Solaster dawsoni Verrill, 1880

Common name(s): Dawson's sun star, Morning sun star

Phylum Echinodermata
 Class Asteroidea
  Order Spinulosida
   Suborder Eugnathina
    Family Solasteridae
Solaster dawsoni collected from near Northwest Island, WA.  Scale is in centimeters
(Photo by: Dave Cowles, August 2005)
Description:  This large seastar has 8-16 rays (usually 11-12) and no pedicellariaePaxillae on the aboral surface are separated from each other by about their diameter and blunt (photo), so that the dorsal surface is rather smooth.  The ambulacral grooves have enlarged marginal plates along their margins.  Disk diameter is about 1/3 total diameter and the aboral surface does not have a prominent gray-blue streak radiating from the central disk and out each ray (but see photo below).  Rays taper gradually from base to tip.  Aboral surface usually brown or or grayish, but may be orange or mottled.  Diameter to 40 cm.

How to Distinguish from Similar Species:  Pycnopodia helianthoides grows larger, has more rays, has pedicellariae, and has obvious ossicles projecting from the aboral surface.  Solaster stimpsoni has an orange or pink aboral surface with a grayish-blue streak radiating from the central disk out along each ray.

Geographical Range:  Point Franklin, Alaska to Monterey Bay, CA (uncommon in central California)

Depth Range:  Intertidal to 414 m (mostly subtidal)

Habitat:  Usually on rocky bottoms, but sometimes on gravel or sand

Biology/Natural History:  Solaster dawsoni is a predator on other seastars, including Solaster stimpsoni, other Solaster dawsoniLeptasterias hexactis, Evasterias troschelii, Dermasterias imbricata, Henricia leviuscula, Crossaster papposus,Pycnopodia helianthoides, and Mediaster aequalis.  It also has been seen to feed on the sea cucumbers Eupentacta quinquesemita, Psolus chitonoides, Cucumaria miniata, and young Parastichopus californicus, and on the nudibranch Tritonia festiva, which swims away rapidly when touched.  Many other seastars also move away quickly when touched by S. dawsoniS. dawsoni moves along with its leading rays raised, and lunges forward (at least fast for a seastar) when it touches another star.  S. stimpsoni, one of its favorite prey species, curls all its arms upward above the disk when encountered and sometimes wards off the attack.  In Auke Bay, Alaska, S. dawsoni seems to eat mainly green urchins Strongylocentrotus droebachiensis.  The commensal polychaete scaleworms Arctonoe vittata and Arctonoe fragilis are common on the star.  Spawning occurs in mid April in southern British Columbia.  Eggs are about 1 mm in diameter.  Juveniles often take refuge among the tubedwelling polychaete Phyllochaetopterus prolifica.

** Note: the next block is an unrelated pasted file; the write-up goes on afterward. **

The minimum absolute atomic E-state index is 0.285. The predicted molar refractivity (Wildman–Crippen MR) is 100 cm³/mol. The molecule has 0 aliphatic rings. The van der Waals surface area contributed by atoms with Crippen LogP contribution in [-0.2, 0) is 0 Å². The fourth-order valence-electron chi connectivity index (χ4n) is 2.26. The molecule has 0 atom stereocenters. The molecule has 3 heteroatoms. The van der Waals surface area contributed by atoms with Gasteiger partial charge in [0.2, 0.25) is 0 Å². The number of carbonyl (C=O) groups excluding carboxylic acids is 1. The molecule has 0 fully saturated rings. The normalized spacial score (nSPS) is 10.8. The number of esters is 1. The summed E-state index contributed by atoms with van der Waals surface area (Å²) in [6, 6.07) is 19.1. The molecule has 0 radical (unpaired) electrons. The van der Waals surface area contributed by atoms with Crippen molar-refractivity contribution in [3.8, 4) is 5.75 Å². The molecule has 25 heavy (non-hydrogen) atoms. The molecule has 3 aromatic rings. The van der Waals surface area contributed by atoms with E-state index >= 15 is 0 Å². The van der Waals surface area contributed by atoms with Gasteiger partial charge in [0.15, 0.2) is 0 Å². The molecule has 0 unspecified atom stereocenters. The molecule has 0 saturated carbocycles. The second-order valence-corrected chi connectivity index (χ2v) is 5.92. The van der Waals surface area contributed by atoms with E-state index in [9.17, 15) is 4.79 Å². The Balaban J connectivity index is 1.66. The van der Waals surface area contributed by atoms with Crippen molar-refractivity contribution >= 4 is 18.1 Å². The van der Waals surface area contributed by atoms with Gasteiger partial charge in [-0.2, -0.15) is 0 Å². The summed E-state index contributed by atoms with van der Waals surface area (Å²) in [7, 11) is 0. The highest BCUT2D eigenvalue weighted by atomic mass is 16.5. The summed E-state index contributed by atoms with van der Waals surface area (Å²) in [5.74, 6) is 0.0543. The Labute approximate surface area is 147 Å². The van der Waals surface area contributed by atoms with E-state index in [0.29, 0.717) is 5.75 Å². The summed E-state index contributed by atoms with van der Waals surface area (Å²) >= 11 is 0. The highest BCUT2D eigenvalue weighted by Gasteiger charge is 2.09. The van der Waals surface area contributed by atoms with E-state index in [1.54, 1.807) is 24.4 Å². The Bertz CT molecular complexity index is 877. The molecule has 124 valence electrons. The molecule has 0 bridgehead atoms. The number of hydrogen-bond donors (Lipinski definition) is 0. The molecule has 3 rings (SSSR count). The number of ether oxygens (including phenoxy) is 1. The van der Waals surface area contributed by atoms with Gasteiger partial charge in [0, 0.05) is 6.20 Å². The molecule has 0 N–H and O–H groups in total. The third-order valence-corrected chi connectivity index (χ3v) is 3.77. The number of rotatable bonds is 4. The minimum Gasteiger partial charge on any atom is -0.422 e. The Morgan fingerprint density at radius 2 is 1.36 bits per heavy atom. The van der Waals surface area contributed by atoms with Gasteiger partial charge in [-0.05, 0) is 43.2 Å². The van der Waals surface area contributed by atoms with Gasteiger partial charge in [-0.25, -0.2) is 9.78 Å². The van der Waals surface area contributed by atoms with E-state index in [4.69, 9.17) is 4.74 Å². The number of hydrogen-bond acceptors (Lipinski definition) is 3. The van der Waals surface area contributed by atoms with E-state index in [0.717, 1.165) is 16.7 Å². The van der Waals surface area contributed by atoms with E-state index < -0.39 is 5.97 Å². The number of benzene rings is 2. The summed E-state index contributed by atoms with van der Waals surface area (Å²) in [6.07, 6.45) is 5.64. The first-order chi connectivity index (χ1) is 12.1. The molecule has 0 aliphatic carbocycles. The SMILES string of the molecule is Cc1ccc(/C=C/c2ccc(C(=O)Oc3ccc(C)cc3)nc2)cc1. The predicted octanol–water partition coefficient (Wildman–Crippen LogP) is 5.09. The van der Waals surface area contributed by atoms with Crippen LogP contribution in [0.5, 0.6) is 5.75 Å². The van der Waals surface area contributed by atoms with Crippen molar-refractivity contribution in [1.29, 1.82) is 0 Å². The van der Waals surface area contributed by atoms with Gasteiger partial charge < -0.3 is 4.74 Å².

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Dichotomous Keys:
  Flora and Fairbanks, 1966
  Kozloff 1987, 1996
  Smith and Carlton, 1975

General References:
  Carefoot, 1977
  Harbo, 1999
  Johnson and Snook, 1955
  Kozloff, 1993
  McConnaughey and McConnaughey, 1985
  Morris et al., 1980
  Niesen, 1997
  O'Clair and O'Clair, 1998
  Ricketts et al., 1985
  Sept, 1999

Scientific Articles:

Hotchkiss, Frederick C., 2000. On the number of rays in starfish. American Zoologist 40:3 pp. 340-354

McEdward, Larry R. and Benjamin G. Miner, 2006.  Estimation and interpretation of egg provisioning in marine invertebrates.  Integrative and Comparative Biology 46:3 pp 224-232

Web sites:

General Notes and Observations:  Locations, abundances, unusual behaviors:

Some S. dawsoni have a color pattern on the aboral surface, but note there are no blue-gray stripes running down the rays.

A view of the oral side of S. dawsoni


Another view of the open mouth, this time underwater through aquarium glass.

The aboral  ossicles or paxillae are well separated.  These are magnified.

The ossicles along the edge of the ambulacral groove (which is at the top in this photo) are enlarged into marginal plates.

This S. dawsoni is swallowing a Leptasterias hexactis that it captured.  Notice also the commensal Arctonoe vittata polychaete scaleworm on the ray.

This Solaster dawsoni (left) was found eating this Dermasterias imbricata on the right at low tide.
Photo by Brooke Reiswig, July 2006

A tiny Solaster dawsoni among hydroids.  Underwater photo by Kirt Onthank, August 2007


This small individual is about 2.5 cm in total diameter.  Photo by Dave Cowles, July 2012


The paxillae of the small individual shown above look different from those of adults.  The sack-like prejections are papulae.  Photo by Dave Cowles, July 2012

Ray tips small

A closeup of the ray tips of the small individual above.  Photo by Dave Cowles, July 2012

Tiny in hand
A small Solaster dawsoni found at Cape Flattery, 2015.  Photo by Dave Cowles

Authors and Editors of Page:
Dave Cowles (2005):  Created original page